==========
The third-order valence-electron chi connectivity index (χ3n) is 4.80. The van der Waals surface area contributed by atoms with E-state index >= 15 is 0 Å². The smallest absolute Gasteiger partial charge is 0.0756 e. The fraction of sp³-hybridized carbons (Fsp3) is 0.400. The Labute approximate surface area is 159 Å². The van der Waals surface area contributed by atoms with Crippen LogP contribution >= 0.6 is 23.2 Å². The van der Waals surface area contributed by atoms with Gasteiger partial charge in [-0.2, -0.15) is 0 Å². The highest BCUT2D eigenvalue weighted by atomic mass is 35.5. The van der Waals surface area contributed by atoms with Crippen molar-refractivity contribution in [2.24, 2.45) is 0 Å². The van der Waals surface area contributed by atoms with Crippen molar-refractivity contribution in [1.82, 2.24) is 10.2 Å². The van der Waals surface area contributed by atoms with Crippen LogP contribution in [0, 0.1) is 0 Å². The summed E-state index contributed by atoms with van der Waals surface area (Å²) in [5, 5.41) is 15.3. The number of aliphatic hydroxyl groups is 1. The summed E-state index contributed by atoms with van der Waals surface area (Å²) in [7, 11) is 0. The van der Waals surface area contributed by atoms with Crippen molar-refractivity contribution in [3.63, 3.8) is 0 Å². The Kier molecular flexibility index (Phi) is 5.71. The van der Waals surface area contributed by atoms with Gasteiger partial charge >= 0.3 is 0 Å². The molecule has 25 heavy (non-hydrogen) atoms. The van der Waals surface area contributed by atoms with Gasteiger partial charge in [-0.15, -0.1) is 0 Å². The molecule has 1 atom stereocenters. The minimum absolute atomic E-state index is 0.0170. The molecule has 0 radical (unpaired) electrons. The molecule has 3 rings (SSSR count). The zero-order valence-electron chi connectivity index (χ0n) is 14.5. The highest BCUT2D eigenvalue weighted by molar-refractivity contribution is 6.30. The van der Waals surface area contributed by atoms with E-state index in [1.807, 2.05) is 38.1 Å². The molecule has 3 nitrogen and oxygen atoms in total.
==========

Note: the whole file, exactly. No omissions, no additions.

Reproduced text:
The third-order valence-electron chi connectivity index (χ3n) is 4.80. The van der Waals surface area contributed by atoms with E-state index >= 15 is 0 Å². The smallest absolute Gasteiger partial charge is 0.0756 e. The fraction of sp³-hybridized carbons (Fsp3) is 0.400. The Labute approximate surface area is 159 Å². The van der Waals surface area contributed by atoms with Crippen LogP contribution >= 0.6 is 23.2 Å². The van der Waals surface area contributed by atoms with Gasteiger partial charge in [-0.2, -0.15) is 0 Å². The highest BCUT2D eigenvalue weighted by atomic mass is 35.5. The van der Waals surface area contributed by atoms with Crippen molar-refractivity contribution in [2.24, 2.45) is 0 Å². The van der Waals surface area contributed by atoms with Crippen molar-refractivity contribution in [1.82, 2.24) is 10.2 Å². The van der Waals surface area contributed by atoms with Crippen LogP contribution in [0, 0.1) is 0 Å². The summed E-state index contributed by atoms with van der Waals surface area (Å²) in [5, 5.41) is 15.3. The number of aliphatic hydroxyl groups is 1. The summed E-state index contributed by atoms with van der Waals surface area (Å²) in [7, 11) is 0. The van der Waals surface area contributed by atoms with Crippen molar-refractivity contribution in [3.63, 3.8) is 0 Å². The Kier molecular flexibility index (Phi) is 5.71. The van der Waals surface area contributed by atoms with Gasteiger partial charge >= 0.3 is 0 Å². The molecule has 25 heavy (non-hydrogen) atoms. The van der Waals surface area contributed by atoms with Gasteiger partial charge in [-0.15, -0.1) is 0 Å². The molecule has 1 atom stereocenters. The minimum absolute atomic E-state index is 0.0170. The molecule has 0 radical (unpaired) electrons. The molecule has 3 rings (SSSR count). The zero-order valence-electron chi connectivity index (χ0n) is 14.5. The highest BCUT2D eigenvalue weighted by molar-refractivity contribution is 6.30. The van der Waals surface area contributed by atoms with E-state index in [1.807, 2.05) is 38.1 Å². The molecule has 3 nitrogen and oxygen atoms in total.